Tuesday, July 30, 2013

The American Dream, Hijacked

It's not often these days that we focus on a topic two days in a row. However, with a topic as important as inequality, we didn't think we could do any less.

It's not an exaggeration when we say poverty, brought on by inequality, is one of the single most damaging things Americans are doing to each other, and our nation. To say the kind of poverty that steals stable retirement from older Americans, home ownership from middle-aged Americans, and the entire future of America from our young is a monster is actually understating things a bit.

In fact, according to the results of a decades old study, first written about earlier this month in the Philadelphia Enquirer, children born into severe poverty actually fare worse than babies born to crack-addicted mothers.

That's right - poverty is a worse monster than crack.

That monster, right now, is destroying the American dream, as we pointed out in our commentary Monday, and as President Obama is planning to highlight multiple times a week, every week, for the near-term future.

Even in the face of both the Associated Press study, and the Philadelphia study, there are still those people who will insist such a monster is just a figment of one's imagination, a nightmare that will affect somebody else over the next few years. Many Americans, however, already acknowledge that inequality-based poverty is a waking nightmare.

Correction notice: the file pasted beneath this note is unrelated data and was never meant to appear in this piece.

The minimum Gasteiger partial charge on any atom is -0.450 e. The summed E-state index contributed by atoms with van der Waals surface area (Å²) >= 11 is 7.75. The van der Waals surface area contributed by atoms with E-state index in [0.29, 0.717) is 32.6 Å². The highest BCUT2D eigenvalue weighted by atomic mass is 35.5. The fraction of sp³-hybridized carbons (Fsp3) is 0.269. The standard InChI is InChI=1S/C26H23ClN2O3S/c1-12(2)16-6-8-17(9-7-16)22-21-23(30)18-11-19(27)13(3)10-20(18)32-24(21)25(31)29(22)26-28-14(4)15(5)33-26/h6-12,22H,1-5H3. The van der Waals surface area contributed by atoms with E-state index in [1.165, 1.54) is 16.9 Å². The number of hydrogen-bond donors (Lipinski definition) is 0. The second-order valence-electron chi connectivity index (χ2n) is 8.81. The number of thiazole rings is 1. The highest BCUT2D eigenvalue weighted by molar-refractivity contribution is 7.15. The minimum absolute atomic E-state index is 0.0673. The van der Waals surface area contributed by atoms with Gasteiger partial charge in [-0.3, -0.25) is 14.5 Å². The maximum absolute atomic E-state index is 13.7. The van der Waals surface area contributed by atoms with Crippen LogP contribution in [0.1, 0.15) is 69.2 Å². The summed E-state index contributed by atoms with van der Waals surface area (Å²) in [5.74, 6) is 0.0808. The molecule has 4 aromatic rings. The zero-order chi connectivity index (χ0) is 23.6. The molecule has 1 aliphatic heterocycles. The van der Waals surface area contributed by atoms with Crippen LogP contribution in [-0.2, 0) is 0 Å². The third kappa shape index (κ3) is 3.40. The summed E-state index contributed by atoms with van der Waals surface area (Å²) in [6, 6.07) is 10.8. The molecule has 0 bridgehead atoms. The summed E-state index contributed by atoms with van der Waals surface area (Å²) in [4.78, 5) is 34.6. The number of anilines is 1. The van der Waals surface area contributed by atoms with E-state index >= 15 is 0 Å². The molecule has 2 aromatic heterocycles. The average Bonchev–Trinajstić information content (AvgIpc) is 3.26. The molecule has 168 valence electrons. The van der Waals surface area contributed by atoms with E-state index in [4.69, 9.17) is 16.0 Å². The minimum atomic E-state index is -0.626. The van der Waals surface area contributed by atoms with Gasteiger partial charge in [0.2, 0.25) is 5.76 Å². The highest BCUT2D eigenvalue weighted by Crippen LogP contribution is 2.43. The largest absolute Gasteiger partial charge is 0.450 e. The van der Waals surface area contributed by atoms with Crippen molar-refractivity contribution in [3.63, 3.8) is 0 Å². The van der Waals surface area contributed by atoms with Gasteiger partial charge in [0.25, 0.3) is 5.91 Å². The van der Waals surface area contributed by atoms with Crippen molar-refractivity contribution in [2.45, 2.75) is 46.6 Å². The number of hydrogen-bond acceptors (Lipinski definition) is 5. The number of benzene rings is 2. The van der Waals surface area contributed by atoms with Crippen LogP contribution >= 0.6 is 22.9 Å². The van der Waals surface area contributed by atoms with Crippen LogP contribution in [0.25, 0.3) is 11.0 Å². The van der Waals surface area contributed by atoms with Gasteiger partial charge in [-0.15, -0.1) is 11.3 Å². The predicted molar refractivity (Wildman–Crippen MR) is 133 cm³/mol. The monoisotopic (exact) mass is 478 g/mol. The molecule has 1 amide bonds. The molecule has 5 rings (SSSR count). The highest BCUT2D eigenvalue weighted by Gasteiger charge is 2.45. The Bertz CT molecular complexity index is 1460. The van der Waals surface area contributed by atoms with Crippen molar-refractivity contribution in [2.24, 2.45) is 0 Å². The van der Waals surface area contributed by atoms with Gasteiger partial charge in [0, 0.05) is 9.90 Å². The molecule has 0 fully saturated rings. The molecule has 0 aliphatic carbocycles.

According to the Pew Research Center, one third of Americans now say they're no longer part of the middle class - they see themselves in the lower economic classes in America, and they don't see that changing anytime soon.

Sadly, a Harvard study, featured in the New York Times online last week, confirms what all of the other studies have said. It's not just your own ability or motivation that determines if you or your child (or your grandchild) can grow up to be successful, healthy, and prosperous anymore. Where you and your children were born - both as a matter of geography and as a matter of economics - determines your access to opportunity and success more than any other single factor.

When the 400 richest people in America are now wealthier than the bottom 60% of the rest of the country, this is a nation out of balance.

It's not a wonder, then, that a growing movement of America's fast food workers, in order to fight for a living wage for a fair day's work, is ending up in one-day strikes, at locations across the nation. For people willing to work two and sometimes three jobs, doing the kinds of work most Americans might find beneath them, it shouldn't surprise anyone that they're angry. Inequality in America right now, to them, means that no matter how hard they try, it's not currently possible for most of them to  have the opportunity to improve their lot in life.

Anyone who knows their history can tell you - this kind of nightmare often leads to an even more grotesque vision of horrors, as the aristocracy found when the people rose up in the days of the French Revolution.

Let's hope Americans wake up sooner, rather than later, because right now, the American dream is only a dream for most, while reality is a nightmarish monster.

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